- 18th century artistic movement
- Reaction against aspects of the enlightenment which emphasised science and a mechanistic approach to the universe
- Eulogised nature, mankind and emotions
- Shelley, Beethoven, Goethe
How they produced artwork\;
1. Control emotions and channel them towards artistic creation
2. Produce the artwork, carrying out the emotional charge from which the inspiration came.
3. Reception from an audience , who should recieve the works emotionsl impart and be effected by it.
Immanuel Kant - Aesthetic Judgement
Four stages in aesthetic judgement:
1. Disinterestedness - no strong emotions arroused, and no feeling of possession of the object.
2. Universality - beautiful to all whom behold it
3. Purposiveness - no end/purpose, yet an element of directedness associated with the objects and the feelings it arrouses.
4. Neccessity - everyone should feel the same, even if they don't realise the universality; aesthetic appreciation and pleasure for the object. .
David Hume - Aesthetic Appreciation
- Aesthetic judgements are subjective
- Feelings, not thoughts, give us an idea of beauty in an object.
- Nothing in the object carries aesthetic property
- The feeling constitutes our praise and admiration
- The experienced emotion is the beauty of the object
- Standards of taste
- Collective resource of humanity, derived from experience, resulting in a broad consensus about a common human sentiment
- Follow the collective wisdom of highly competant critics with a delicacy of taste, who practice comparing artworks, refine their judgement and have a calm, neutral and non prejudiced approach.
- Test of time: a way of examining the universal potential of an artwork; if an artwork has been appreciated by generations, who have felt some sentiment towards it, it's likely because of its quality
- Art is a falsehood that hides real life and has little values
- Art is a limited depiction
- Art is a copy of a copy, and a further step from reality - the forms - eternal and non physical ideals.
- Art has power to excite strong emotions and individuals may act without rational control, e.g. Chatterton inspires irrantional actions and stems from mental illness, which should not be celebrated. It is valued more if people keep their emotions under control.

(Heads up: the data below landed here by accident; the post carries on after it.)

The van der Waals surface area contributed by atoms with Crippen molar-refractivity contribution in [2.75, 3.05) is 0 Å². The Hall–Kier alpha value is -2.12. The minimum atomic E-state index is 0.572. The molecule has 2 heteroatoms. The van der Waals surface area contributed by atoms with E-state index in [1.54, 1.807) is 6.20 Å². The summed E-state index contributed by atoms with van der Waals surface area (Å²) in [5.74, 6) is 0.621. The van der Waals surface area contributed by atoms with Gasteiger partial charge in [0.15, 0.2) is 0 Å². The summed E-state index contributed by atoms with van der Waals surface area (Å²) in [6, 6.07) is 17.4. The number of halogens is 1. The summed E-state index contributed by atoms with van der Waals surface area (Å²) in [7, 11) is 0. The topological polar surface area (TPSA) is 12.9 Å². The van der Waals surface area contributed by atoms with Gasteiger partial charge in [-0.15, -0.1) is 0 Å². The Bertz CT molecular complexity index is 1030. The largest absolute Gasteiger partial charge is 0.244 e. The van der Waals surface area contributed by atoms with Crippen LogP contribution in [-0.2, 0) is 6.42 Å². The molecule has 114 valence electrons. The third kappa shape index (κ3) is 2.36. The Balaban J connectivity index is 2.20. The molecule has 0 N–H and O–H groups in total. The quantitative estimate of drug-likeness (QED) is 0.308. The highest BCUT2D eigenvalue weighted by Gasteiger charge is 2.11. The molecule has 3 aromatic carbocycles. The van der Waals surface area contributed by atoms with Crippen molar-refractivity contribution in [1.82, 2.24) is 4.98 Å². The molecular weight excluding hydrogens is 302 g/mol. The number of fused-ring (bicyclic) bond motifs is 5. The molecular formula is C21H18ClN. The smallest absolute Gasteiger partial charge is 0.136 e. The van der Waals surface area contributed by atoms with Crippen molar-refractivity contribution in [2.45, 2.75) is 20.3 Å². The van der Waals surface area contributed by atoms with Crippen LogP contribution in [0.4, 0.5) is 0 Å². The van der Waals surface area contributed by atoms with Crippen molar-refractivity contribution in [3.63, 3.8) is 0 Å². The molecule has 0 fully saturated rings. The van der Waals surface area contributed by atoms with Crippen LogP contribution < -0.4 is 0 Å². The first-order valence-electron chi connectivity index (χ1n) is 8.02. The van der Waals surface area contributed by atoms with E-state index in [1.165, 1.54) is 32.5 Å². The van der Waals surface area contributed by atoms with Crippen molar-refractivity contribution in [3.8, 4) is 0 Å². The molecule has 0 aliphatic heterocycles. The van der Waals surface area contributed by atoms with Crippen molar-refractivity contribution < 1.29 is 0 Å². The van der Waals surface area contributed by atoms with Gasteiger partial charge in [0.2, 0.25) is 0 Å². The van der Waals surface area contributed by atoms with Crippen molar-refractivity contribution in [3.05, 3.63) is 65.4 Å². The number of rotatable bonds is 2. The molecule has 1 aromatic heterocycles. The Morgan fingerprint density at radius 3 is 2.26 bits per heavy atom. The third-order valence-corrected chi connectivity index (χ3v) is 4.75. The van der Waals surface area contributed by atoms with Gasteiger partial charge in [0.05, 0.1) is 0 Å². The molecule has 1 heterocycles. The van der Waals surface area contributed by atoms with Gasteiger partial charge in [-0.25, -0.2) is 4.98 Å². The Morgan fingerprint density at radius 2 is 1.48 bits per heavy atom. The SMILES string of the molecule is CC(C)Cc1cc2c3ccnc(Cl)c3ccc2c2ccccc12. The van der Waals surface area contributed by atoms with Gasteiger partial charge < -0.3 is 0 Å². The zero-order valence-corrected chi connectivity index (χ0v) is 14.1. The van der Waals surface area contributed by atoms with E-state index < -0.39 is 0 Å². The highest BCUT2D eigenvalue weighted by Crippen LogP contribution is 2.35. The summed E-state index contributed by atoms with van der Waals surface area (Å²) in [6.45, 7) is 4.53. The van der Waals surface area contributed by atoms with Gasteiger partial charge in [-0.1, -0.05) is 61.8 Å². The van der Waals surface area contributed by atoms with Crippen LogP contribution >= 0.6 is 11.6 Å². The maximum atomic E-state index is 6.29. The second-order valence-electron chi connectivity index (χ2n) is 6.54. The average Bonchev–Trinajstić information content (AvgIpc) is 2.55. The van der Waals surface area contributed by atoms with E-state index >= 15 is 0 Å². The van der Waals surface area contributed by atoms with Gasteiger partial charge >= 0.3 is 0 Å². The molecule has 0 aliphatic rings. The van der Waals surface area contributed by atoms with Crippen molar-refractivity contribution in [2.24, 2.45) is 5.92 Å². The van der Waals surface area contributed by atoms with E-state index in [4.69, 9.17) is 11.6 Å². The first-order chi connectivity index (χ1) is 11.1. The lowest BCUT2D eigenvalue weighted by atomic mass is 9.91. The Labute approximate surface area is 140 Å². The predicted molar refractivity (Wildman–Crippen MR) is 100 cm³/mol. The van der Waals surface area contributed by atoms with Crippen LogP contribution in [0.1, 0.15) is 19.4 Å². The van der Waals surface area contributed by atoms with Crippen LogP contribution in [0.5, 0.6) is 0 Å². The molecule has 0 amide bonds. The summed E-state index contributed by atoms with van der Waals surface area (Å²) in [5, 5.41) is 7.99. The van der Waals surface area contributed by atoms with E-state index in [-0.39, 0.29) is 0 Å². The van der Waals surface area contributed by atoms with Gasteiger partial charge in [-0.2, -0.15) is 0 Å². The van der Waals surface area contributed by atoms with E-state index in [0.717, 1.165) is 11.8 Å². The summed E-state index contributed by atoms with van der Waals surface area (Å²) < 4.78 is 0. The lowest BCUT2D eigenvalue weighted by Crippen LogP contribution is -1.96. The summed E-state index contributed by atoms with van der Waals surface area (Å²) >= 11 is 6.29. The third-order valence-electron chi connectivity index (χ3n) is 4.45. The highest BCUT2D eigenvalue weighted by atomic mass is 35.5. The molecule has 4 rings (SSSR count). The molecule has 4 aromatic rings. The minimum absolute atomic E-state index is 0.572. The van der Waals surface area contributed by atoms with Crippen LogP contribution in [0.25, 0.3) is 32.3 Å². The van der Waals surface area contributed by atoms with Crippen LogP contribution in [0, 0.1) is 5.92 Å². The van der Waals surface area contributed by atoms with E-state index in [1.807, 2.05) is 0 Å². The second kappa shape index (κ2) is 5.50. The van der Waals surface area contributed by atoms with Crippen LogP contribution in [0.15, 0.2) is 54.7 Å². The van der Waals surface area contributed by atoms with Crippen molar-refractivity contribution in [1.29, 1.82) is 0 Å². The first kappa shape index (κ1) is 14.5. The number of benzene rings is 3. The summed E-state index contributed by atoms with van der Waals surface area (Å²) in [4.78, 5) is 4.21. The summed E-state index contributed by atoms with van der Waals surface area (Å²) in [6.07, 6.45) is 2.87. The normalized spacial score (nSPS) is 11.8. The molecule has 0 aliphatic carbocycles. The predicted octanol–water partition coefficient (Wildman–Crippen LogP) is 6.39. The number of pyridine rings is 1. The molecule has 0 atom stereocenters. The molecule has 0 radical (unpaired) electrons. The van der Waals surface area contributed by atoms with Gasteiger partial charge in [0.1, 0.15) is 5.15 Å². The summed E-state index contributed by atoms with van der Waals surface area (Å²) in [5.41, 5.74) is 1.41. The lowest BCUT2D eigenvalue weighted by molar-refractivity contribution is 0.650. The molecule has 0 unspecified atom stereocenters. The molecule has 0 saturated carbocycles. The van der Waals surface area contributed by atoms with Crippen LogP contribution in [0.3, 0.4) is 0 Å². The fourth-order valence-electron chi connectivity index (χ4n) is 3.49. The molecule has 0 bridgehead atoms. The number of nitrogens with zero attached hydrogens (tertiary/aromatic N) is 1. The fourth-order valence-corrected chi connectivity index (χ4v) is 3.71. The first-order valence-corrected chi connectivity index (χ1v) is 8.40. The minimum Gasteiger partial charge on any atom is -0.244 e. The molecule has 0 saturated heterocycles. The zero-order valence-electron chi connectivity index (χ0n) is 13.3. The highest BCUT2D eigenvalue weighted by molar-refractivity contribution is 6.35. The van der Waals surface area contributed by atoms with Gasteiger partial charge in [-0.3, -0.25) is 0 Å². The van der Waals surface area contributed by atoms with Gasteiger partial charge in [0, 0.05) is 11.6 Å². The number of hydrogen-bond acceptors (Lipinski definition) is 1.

Aristotle - Poetics
- Art can convey universal truths in an understandable way
- Art can effect us emotionally - 'catharsis' - purging cleansing
- Referred to the emotional effect in tragic dramas
- Audience follow the fortunes of characters
- Experience tumultuous emotions
- Emerge emotionally purged
- Arts prime value is emotional expression and response
- Art is an artists experience and conveys emotion, which the audience recieve in response
- Value of art = quality or moral worth of the feelings communicated
- Art that produces feelings of self indulgence, arrogance or excessive individuality are not worth as much as artworks which produce 'higher' feelings like charity, love and selflessness.
- Art should serve moral, religious or political purposes, and convey an ethical message (for him, a Christian one)
Idealists - R.G. Collingwood and B. Croce
- Conscious expression is the sole criteria for assessing art
- Pure expression must be separated from non artistic concerns, e.g. a religious song may not be pure as it is produced to arrouse religiously motivated emotions.
- A true artist has no concern but artistic expression, so they don't know the outcomeof their expression until the artwork is complete
Pure expression brings greater clarity and refinement to our emotions, as unclear emotions are brought into full fucus by the depth and power of the expression.
The qualitative aspect of the emotion matters most, and that the emotion expressed is noble, selfless and pure.
Form is the object of aesthetic appreciation
We don't need to consider what is represented, the purpose, intention, or background
Every art has formal qualities, and formal qualities are properties of representation - we can be interested in an artwork but not what's represented
Art explores, develops abd manipulates formal qualities for the sake of contemplation
All good art, and only art can have significant form
Signifcant form creates aesthetic emotion, independent of time and space, as it is the expression of the artists emotion, so we should focus on significant form
Significant form is a combination of lines, shapes and colours in cetain relations, and is that which gives rise to aesthetic emotion
Aesthetic beauty is an extacy experienced from an artwork differenty to the arrousal from natural beauty, and is more profound than an emotion of general life,
We can recognise the presence of significant form trough aesthetic emotion
Criticisms of Bell
There is no obvious method for deciding between competing claims about works of art
It is circular - there is no independent way of understanding tthe concepts of 'significant form' or 'aesthetic emotion'.
Elitist - those who disagree with Bell's artistic judgements can't discern artistic form.